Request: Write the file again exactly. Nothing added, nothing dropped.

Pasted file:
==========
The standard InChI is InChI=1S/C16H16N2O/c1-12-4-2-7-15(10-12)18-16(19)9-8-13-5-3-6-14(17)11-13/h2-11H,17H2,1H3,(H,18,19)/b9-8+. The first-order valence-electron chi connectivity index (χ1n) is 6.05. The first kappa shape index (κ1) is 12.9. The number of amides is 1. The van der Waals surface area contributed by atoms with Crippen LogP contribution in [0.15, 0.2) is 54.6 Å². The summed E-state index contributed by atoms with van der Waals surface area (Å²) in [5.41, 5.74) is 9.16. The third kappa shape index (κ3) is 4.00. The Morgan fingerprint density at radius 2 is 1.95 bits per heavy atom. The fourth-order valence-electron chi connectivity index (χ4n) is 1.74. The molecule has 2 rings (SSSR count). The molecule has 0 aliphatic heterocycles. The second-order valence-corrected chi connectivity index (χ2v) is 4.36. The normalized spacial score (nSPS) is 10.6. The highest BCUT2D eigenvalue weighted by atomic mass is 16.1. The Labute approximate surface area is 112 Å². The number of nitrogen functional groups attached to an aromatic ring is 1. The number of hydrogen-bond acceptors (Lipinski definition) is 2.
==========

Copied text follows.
The standard InChI is InChI=1S/C16H16N2O/c1-12-4-2-7-15(10-12)18-16(19)9-8-13-5-3-6-14(17)11-13/h2-11H,17H2,1H3,(H,18,19)/b9-8+. The first-order valence-electron chi connectivity index (χ1n) is 6.05. The first kappa shape index (κ1) is 12.9. The number of amides is 1. The van der Waals surface area contributed by atoms with Crippen LogP contribution in [0.15, 0.2) is 54.6 Å². The summed E-state index contributed by atoms with van der Waals surface area (Å²) in [5.41, 5.74) is 9.16. The third kappa shape index (κ3) is 4.00. The Morgan fingerprint density at radius 2 is 1.95 bits per heavy atom. The fourth-order valence-electron chi connectivity index (χ4n) is 1.74. The molecule has 2 rings (SSSR count). The molecule has 0 aliphatic heterocycles. The second-order valence-corrected chi connectivity index (χ2v) is 4.36. The normalized spacial score (nSPS) is 10.6. The highest BCUT2D eigenvalue weighted by atomic mass is 16.1. The Labute approximate surface area is 112 Å². The number of nitrogen functional groups attached to an aromatic ring is 1. The number of hydrogen-bond acceptors (Lipinski definition) is 2.